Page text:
Missouri offense shows signs of life

Republished from the Jefferson City News Tribune

COLUMBIA — Missouri’s most recent home game resulted in the Tigers’ fourth straight win, but head coach Gary Pinkel said he didn’t want to get used to the final score of 20-10.

The 10 part was OK, Pinkel said after the game, but he’d “like to get the other one up a little bit higher.”

Saturday, the Tigers had a win more typical of the program’s recent history in a 34-27 defeat of fellow Big 12 transfer Texas A&M. It was Missouri’s first Southeastern Conference game with more than 400 yards of total offense this season, as the Tigers racked up season highs of 587 yards and 32 first downs.

“We’ve adjusted a little bit,” Pinkel said Monday. “A little bit more ball control, and we’ve been protecting the football and playing good defense. Those things you have to do. … Again, it’s consistency. Can we have this performance on offense, and can we finish playing at a pretty high level? We’re going to play some pretty good defensive teams, so that’s our challenge to do that, and hopefully we can.”

The Missouri offense has emphasized the run game since a defeat of Florida in which the Tigers managed just 119 yards of total offense. Up to that point, Missouri had only had one game with more than 40 rushing attempts. Since then, Missouri has averaged nearly 47 rushing attempts a game.

That new approach came to a head Saturday, when the Tigers went for 335 yards on the ground, led by Russell Hansbrough’s 199 yards and two touchdowns on 20 carries.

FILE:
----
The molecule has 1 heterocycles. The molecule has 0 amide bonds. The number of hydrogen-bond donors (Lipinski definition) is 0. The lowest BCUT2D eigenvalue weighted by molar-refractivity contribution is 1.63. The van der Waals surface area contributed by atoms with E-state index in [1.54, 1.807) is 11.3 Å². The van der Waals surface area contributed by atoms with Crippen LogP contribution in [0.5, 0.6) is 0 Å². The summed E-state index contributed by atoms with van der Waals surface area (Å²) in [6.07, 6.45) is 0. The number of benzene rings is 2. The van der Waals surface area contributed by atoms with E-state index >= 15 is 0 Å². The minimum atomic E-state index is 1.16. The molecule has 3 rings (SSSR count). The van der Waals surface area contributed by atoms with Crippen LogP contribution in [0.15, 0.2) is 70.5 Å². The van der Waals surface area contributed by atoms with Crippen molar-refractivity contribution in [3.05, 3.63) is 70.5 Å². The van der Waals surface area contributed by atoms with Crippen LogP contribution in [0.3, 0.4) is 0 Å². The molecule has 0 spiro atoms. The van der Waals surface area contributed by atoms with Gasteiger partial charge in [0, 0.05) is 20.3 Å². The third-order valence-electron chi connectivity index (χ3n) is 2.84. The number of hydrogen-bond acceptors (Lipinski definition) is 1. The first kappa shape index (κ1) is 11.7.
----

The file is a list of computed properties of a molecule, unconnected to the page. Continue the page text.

Hansbrough, who ran for touchdowns of 45 and 49 yards, had more rushing yards than any Missouri tailback in a conference game since 1999. He was named the SEC Offensive Player of the Week on Monday.

“I was really impressed,” quarterback Maty Mauk said, “but at the same time you expect that from Russell. He’s a playmaker. He’s got an engine that’s never going to stop.”

Pinkel said running backs coach Brian Jones has tried to make Hansbrough more of a vertical runner this season.

“He’s got great quickness and change of direction,” Pinkel said of Hansbrough, “and he would always try to outrun the defense and cut back, and sometimes be successful. … But coach Jones is trying to get him to go downhill more and then find creases and use his speed to cut, and I think he gets that now.”

Though Missouri’s ground attack had a breakout day, its passing game wasn’t too shabby, especially given the Tigers’ struggles through the air in conference play.

Mauk’s 252 yards through the air were his third-most of the season, and Saturday was Missouri’s first SEC game with more than 175 yards through the air.

One big key was the return of senior receiver Darius White from multiple groin injuries. White, a Texas native, caught a season-high six passes for 55 yards his most since Missouri’s Week Two win at Toledo. White, who made a key one-handed catch on a third down pass, also caught his first touchdown catch since the Toledo game.

“Having Darius back seemed to open up our whole offense, didn’t it?” Pinkel said.

The rippling effect of White’s return seemed to benefit fellow senior Jimmie Hunt, whose 85 yards were more than the combined totals of his last four games.

“It was big having Darius out there just to spread the field out,” Mauk said. “Because now you’re not just going to be, ‘Hey, let’s worry about Bud (Sasser) and Jimmie on the one side.’ Now you’ve got Darius back out there. He’s just a guy that I know, and to have him back out there is a big help for our offense, and we’re going to continue to get better from there.”